A whirlwind swept through the British Parliament this week as the main political parties ordered their MPs to pay back excessive expenses and promised to end the worst abuses of the system immediately.
On a dramatic day when the parties finally responded to popular anger, it was Tory leader David Cameron who moved quickly, directing eight shadow Cabinet members, including his closest political allies, to write cheques to refund the taxpayer for improper claims or face the sack. He also ordered backbenchers, including senior figures in his party, to follow any payback instructions from a newly established party panel or face expulsion.
Cameron said he was shocked by revelations that party grandees have claimed for chandeliers, moats, removal of horse manure and the cleaning of swimming pools.
Labour, one step behind Cameron for most of the day, convened a meeting of the cross-party members allowances committee to start agreeing which claims could be repaid if they were ”out with the rules at the time”.
Harriet Harman, the leader of the Commons, called for an end to the practice of flipping, whereby MPs switch the identity of their second home to maximise their claims.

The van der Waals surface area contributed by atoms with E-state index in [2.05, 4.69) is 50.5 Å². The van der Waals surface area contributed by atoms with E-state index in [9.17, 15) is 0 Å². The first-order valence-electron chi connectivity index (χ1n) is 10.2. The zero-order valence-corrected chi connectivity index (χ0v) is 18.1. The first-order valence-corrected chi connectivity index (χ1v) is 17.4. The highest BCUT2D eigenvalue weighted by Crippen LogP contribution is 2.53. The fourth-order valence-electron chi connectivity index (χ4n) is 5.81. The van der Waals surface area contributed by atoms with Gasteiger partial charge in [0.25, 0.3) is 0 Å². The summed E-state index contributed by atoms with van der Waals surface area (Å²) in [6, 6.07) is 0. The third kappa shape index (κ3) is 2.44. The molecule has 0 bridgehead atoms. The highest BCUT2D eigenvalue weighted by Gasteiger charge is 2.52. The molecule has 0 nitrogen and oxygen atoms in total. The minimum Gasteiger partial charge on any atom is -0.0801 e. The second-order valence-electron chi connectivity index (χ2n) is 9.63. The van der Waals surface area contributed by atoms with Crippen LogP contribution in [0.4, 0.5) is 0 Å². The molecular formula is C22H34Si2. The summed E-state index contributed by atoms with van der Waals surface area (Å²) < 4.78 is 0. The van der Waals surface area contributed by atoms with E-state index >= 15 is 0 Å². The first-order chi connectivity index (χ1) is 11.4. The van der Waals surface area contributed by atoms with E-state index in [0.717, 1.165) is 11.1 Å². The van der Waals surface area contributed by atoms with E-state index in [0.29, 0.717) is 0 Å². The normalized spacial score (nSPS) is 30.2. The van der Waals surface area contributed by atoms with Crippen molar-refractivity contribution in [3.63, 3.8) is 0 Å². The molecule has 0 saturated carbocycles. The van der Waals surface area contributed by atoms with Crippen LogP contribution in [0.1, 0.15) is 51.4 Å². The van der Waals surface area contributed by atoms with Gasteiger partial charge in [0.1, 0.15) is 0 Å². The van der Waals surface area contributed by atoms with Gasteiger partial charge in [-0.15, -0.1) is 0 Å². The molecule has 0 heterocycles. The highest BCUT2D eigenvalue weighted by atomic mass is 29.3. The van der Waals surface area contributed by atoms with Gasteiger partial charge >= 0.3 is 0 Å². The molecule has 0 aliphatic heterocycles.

She also called on the committee to impose an immediate moratorium on claims for furniture, fixtures and fittings pending the outcome of the independent review by Sir Christopher Kelly, chairperson of the committee on standards in public life.
Harman also proposed a cap on the mortgage tax relief MPs could claim on their second home.
Later in the day, Nick Brown, the chief whip, began meeting Labour MPs identified as making excessive claims and ordered them to consider refunding the taxpayer.
Among those agreeing to do so was Margaret Moran, Luton South MP, who had repeatedly switched her second home to maximise her claims and then filed expenses of Â£22 000 (R280 000) to cover the cost of removing dry rot from her partner’s home in Southampton.
After meeting Gordon Brown, Hazel Blears, the communities secretary, also wrote to Inland Revenue setting out how she planned to pay capital gains tax on the Â£45 000 (R500 000) profit she made in August 2004 for the sale of her one-bed flat in south London.
In her letter, she admitted telling the service that the flat was not her primary property, while telling the parliamentary authorities it was. If the Revenue suggests she should pay capital gains tax, she will have to pay as much as Â£7 000 (R80 000).
Labour MP Harry Cohen also agreed to pay back claims he made on his caravan in Essex.
Harman said it was right to address the issue on a cross-party basis and denied being outmanoeuvred by Cameron, saying: ”We don’t have to see this in terms of a party political competition.”
By Thursday, after a day of heated exchanges, Michael Martin the speaker of the Commons, was to be told by senior Labour figures that he should stand down by the next general election or risk a humiliating ”mess” at the end of a political career spanning three decades. —